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Panelists urge developing mix of energy sources

CASPER -- Because the stability of the U.S. economy relies on the nation's ability to meet increasing energy demand, planners likely won't have to choose between fossil fuels and renewable energy.

It'll take all sources of energy, according to energy experts at a gathering in Casper.

This all-inclusive energy mix means Wyoming has an opportunity to further develop its abundant fossil fuels as well as its wind, solar and geothermal resources.

"We support renewable (energy) knowing we won't see them replace fossil fuels in our lifetime," said Scott Kane, owner of Wyoming-based Creative Energies and board member of the Wyoming Outdoor Council.

Kane was a panelist at an energy summit this week sponsored by U.S. Sen. Craig Thomas, R-Wyo.

Wyoming officials hope that packaging the state's fossil fuels and renewable energy resources will satisfy greenhouse emission standards that many states are imposing on utilities. Wyoming must meet this challenge if it is to achieve its ambition of becoming a major exporter of electricity for the West.

Kane said the Wyoming Outdoor Council supports renewable energy sources, such as wind, although those facilities also have an impact on the environment.

"We believe renewable (energy) can and must be a major part of Wyoming's energy production," Kane said.

Dan Arvizu, director of the National Renewable Energy Laboratory, said the United States... more [truncated due to possible copyright]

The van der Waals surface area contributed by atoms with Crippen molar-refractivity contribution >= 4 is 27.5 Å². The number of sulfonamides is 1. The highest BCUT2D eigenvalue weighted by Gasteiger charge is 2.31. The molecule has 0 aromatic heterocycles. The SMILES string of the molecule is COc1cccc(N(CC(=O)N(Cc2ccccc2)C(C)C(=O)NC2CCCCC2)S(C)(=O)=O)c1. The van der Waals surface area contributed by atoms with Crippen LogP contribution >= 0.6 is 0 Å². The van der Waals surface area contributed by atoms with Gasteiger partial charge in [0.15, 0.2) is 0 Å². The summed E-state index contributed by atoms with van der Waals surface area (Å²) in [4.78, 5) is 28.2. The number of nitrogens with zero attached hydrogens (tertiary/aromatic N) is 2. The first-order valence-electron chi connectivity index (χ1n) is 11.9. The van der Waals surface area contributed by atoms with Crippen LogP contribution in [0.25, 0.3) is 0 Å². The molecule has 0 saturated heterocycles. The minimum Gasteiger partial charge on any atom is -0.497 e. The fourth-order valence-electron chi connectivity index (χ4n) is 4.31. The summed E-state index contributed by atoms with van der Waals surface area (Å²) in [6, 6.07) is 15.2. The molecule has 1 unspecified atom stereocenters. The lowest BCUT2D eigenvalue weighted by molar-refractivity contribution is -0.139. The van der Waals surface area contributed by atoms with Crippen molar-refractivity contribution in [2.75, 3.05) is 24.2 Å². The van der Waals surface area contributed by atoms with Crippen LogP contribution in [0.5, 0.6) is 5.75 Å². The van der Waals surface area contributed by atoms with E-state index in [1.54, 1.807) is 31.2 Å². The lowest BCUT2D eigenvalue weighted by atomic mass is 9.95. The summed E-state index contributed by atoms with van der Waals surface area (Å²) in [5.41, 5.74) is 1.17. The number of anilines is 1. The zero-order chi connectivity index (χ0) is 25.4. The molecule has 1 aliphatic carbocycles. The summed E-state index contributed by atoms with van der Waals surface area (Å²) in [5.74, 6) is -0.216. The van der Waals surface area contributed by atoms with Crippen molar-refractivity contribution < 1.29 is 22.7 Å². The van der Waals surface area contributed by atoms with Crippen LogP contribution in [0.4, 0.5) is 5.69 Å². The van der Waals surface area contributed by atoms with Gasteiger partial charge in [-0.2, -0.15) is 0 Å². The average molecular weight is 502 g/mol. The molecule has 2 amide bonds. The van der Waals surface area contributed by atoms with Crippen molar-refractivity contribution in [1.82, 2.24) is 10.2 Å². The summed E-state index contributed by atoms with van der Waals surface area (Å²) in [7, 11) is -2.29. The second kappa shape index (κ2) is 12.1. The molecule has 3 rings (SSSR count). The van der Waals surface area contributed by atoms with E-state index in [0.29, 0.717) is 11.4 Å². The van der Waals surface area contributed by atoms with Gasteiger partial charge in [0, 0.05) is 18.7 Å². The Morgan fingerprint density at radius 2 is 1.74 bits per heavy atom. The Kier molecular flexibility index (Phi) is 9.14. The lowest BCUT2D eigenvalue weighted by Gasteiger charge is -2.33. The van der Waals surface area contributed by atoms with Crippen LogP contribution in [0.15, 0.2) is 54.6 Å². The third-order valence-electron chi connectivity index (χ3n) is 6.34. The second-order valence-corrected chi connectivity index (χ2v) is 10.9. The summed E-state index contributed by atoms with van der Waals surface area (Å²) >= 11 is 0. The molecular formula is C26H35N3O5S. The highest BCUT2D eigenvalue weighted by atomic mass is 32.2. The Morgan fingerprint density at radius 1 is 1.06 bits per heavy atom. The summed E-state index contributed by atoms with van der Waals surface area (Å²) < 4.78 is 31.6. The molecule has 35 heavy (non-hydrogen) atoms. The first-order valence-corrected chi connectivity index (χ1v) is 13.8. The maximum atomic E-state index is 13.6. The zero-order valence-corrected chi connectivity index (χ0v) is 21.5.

It'll take all sources of energy, according to energy experts at a gathering in Casper.

This all-inclusive energy mix means Wyoming has an opportunity to further develop its abundant fossil fuels as well as its wind, solar and geothermal resources.

"We support renewable (energy) knowing we won't see them replace fossil fuels in our lifetime," said Scott Kane, owner of Wyoming-based Creative Energies and board member of the Wyoming Outdoor Council.

Kane was a panelist at an energy summit this week sponsored by U.S. Sen. Craig Thomas, R-Wyo.

Wyoming officials hope that packaging the state's fossil fuels and renewable energy resources will satisfy greenhouse emission standards that many states are imposing on utilities. Wyoming must meet this challenge if it is to achieve its ambition of becoming a major exporter of electricity for the West.

Kane said the Wyoming Outdoor Council supports renewable energy sources, such as wind, although those facilities also have an impact on the environment.

"We believe renewable (energy) can and must be a major part of Wyoming's energy production," Kane said.

Dan Arvizu, director of the National Renewable Energy Laboratory, said the United States relies on fossil fuels for 85 percent of its energy, and that level of dependence is not expected to decrease for the foreseeable future.

"So we need to do it cleaner," Arvizu said of fossil fuels.

Arvizu said energy efficiency must be a priority, and some communities are already realizing the benefits. Denver, for example, recently replaced all of its traffic lights with energy-efficient LED lights. He said the payback on that investment is only 18 months, and the LED lights last four times longer than traditional lights.

"It's easy to do," Arvizu said.

University of Wyoming professor Sadrul Ula said many Wyoming ranchers are realizing the benefits of small-scale wind and solar power systems, thanks to federal incentives in the 2002 farm bill.

He said simple solar panels and wind turbines help ranchers pump stock water and allow them to open up more grazing land.

"So struggling ranchers can have an income stream," Ula said. "This wind and solar is adding value to our ranching communities."  
 



Source: http://www.billingsgazette....

APR 15 2006
http://www.windaction.org/posts/2182-panelists-urge-developing-mix-of-energy-sources
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